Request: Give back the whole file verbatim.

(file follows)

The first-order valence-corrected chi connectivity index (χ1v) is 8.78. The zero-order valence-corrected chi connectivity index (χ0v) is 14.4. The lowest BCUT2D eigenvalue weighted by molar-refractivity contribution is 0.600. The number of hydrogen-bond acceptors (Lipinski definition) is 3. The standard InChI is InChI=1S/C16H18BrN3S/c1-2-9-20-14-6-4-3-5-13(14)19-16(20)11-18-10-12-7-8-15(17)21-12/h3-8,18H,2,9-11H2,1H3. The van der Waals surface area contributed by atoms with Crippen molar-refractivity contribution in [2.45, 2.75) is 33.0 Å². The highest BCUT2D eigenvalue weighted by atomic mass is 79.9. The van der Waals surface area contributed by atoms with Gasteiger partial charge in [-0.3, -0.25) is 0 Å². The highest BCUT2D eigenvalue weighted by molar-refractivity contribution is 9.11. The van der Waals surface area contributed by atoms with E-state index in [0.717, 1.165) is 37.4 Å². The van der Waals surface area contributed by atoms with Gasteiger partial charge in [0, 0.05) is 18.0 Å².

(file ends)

The first-order valence-corrected chi connectivity index (χ1v) is 8.78. The zero-order valence-corrected chi connectivity index (χ0v) is 14.4. The lowest BCUT2D eigenvalue weighted by molar-refractivity contribution is 0.600. The number of hydrogen-bond acceptors (Lipinski definition) is 3. The standard InChI is InChI=1S/C16H18BrN3S/c1-2-9-20-14-6-4-3-5-13(14)19-16(20)11-18-10-12-7-8-15(17)21-12/h3-8,18H,2,9-11H2,1H3. The van der Waals surface area contributed by atoms with Crippen molar-refractivity contribution in [2.45, 2.75) is 33.0 Å². The highest BCUT2D eigenvalue weighted by atomic mass is 79.9. The van der Waals surface area contributed by atoms with Gasteiger partial charge in [-0.3, -0.25) is 0 Å². The highest BCUT2D eigenvalue weighted by molar-refractivity contribution is 9.11. The van der Waals surface area contributed by atoms with E-state index in [0.717, 1.165) is 37.4 Å². The van der Waals surface area contributed by atoms with Gasteiger partial charge in [0, 0.05) is 18.0 Å².